What a smart company, I thought. And what a good joke on me, as I continued to sit there forever, waiting to see someone I’d never met, who held a baseless grudge against me, which it would one day be my task to talk her out of.
Top Web Books of 2010
“It’s been a great year for web design books; the best we can remember for a while, in fact!” So begins Goburo’s review of the Top Web Books of 2010. The list is extremely selective, containing only four books. But what books! They are: Andy Clarke’s Hardboiled Web Design (Five Simple Steps); Jeremy Keith’s HTML5 For Web Designers (A Book Apart); Dan Cederholm’s CSS3 For Web Designers (A Book Apart); and Eric Meyer’s Smashing CSS (Wiley and Sons).
I’m thrilled to have had a hand in three of the books, and to be a friend and business partner to the author of the fourth. It may also be worth noting that three of the four books were published by scrappy, indie startup publishing houses.
Congratulations, all. And to you, good reading (and holiday nerd gifting).
Filed under: A Book Apart, books, Brands, Browsers, Code, Collectibles, Community, content, CSS, CSS3, Design, E-Books, editorial, eric meyer, HTML, HTML5, Small Business, Standards, State of the Web, The Profession, This never happens to Gruber, Web Design, Web Design History, Web Standards, work, writing, XHTML
Gary Vaynerchuk on The Big Web Show Episode 26
GARY VAYNERCHUK is our guest on Episode #26 of The Big Web Show, taped live before an internet audience at 1:00 PM ET Thursday 4 November at live.5by5.tv. Gary is the creator of Wine Library TV, the author of the New York Times bestselling book Crush It!, and the co-founder with his brother AJ of VaynerMedia, a boutique agency that works with personal brands, consumer brands, and startups.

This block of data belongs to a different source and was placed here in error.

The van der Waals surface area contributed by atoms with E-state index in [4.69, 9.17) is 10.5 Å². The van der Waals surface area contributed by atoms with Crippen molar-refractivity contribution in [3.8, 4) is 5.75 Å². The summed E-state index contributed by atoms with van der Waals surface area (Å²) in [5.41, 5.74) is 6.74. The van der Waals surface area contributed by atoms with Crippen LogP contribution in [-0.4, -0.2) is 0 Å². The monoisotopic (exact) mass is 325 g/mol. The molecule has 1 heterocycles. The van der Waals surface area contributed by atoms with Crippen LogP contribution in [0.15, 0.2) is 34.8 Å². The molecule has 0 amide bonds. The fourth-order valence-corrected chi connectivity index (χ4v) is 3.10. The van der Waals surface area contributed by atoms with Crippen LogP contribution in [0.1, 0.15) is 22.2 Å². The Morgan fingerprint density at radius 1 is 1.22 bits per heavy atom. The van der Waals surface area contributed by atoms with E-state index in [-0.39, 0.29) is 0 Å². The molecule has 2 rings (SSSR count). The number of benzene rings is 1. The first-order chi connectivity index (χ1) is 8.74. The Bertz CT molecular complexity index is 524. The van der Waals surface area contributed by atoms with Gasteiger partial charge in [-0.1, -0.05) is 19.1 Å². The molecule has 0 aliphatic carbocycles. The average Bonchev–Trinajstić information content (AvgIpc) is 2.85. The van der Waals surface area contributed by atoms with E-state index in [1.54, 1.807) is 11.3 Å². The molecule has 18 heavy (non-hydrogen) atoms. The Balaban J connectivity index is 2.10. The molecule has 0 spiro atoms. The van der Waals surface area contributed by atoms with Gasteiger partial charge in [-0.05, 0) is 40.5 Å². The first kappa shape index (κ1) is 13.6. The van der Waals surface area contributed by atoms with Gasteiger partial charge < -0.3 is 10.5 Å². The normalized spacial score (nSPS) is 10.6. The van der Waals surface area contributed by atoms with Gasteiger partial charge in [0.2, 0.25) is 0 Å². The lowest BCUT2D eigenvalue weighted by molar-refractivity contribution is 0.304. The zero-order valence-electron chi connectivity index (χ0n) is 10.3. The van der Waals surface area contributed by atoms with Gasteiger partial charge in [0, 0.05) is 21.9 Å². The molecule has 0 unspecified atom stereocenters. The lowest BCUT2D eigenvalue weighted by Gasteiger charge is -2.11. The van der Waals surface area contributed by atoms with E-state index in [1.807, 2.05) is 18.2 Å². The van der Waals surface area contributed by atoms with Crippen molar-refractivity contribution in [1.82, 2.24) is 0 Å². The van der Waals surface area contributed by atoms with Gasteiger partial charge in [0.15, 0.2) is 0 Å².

The Big Web Show (“Everything Web That Matters”) is recorded live in front of an internet audience every Thursday at 1:00 PM ET on live.5by5.tv. Edited episodes can be watched afterwards, often within hours of recording, via iTunes (audio feed | video feed) and the web. Subscribe and enjoy!
Filed under: Big Web Show, books, Brands, business, Career, content, Dan Benjamin, New York City, people, Publishing, Respect, Self-Employment, Small Business, speaking, The Big Web Show, The Profession, work, writing
Episode 20: Designing Web Applications, Managing Teams, and Creating Readability
Richard Ziade is the founding partner of Arc90, a consulting firm, product shop, and idea incubator based in New York City. Arc90 has a reputation as one of the best web application design shops around. Alas, nearly all their web application design work is for private corporate clients. Thus most of us don’t get a chance to see and learn from Arc90’s work. Fortunately we can get a taste of what they’re about by visiting the Arc90 Lab, where the company shares ideas, tools, and the occasional experiment in web technology.
Thursday’s Friday’s taping of The Big Web Show, we will probe Rich (if you’ll excuse the disgusting imagery) to find out where his ideas come from, how Arc90 manages the balance between product development and client services, and how to build a reputation when your client services agreements prevent you from having a public portfolio. I will also try to force Rich to tell our listeners if he has any awesome future plans for Readability.
Prior to Arc90, Richard worked in various roles crossing disciplines in design, technology and product management. Rich shares his occasional thought on design and technology at his blog: www.basement.org.
The Big Web Show (“Everything Web That Matters”) is taped live in front of an internet audience